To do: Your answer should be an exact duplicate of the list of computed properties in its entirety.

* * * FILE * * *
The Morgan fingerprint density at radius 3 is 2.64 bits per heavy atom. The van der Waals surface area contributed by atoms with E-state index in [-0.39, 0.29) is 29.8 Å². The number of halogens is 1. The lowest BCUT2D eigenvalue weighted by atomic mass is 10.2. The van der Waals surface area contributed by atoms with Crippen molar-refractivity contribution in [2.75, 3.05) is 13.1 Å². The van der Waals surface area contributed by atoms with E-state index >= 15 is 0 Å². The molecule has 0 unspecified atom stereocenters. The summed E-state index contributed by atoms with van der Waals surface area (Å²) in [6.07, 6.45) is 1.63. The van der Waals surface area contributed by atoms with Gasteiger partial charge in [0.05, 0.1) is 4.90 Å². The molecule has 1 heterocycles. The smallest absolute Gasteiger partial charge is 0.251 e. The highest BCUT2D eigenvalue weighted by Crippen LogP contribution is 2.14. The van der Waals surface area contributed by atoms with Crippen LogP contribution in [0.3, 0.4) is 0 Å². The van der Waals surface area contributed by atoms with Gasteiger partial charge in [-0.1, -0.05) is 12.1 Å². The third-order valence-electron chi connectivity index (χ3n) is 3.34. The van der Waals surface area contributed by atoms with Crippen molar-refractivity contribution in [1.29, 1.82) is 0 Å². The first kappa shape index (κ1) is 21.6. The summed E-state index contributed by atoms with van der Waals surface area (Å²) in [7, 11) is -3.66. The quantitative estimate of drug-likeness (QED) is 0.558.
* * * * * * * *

The Morgan fingerprint density at radius 3 is 2.64 bits per heavy atom. The van der Waals surface area contributed by atoms with E-state index in [-0.39, 0.29) is 29.8 Å². The number of halogens is 1. The lowest BCUT2D eigenvalue weighted by atomic mass is 10.2. The van der Waals surface area contributed by atoms with Crippen molar-refractivity contribution in [2.75, 3.05) is 13.1 Å². The van der Waals surface area contributed by atoms with E-state index >= 15 is 0 Å². The molecule has 0 unspecified atom stereocenters. The summed E-state index contributed by atoms with van der Waals surface area (Å²) in [6.07, 6.45) is 1.63. The van der Waals surface area contributed by atoms with Gasteiger partial charge in [0.05, 0.1) is 4.90 Å². The molecule has 1 heterocycles. The smallest absolute Gasteiger partial charge is 0.251 e. The highest BCUT2D eigenvalue weighted by Crippen LogP contribution is 2.14. The van der Waals surface area contributed by atoms with Crippen LogP contribution in [0.3, 0.4) is 0 Å². The van der Waals surface area contributed by atoms with Gasteiger partial charge in [-0.1, -0.05) is 12.1 Å². The third-order valence-electron chi connectivity index (χ3n) is 3.34. The van der Waals surface area contributed by atoms with Crippen molar-refractivity contribution in [1.29, 1.82) is 0 Å². The first kappa shape index (κ1) is 21.6. The summed E-state index contributed by atoms with van der Waals surface area (Å²) in [7, 11) is -3.66. The quantitative estimate of drug-likeness (QED) is 0.558.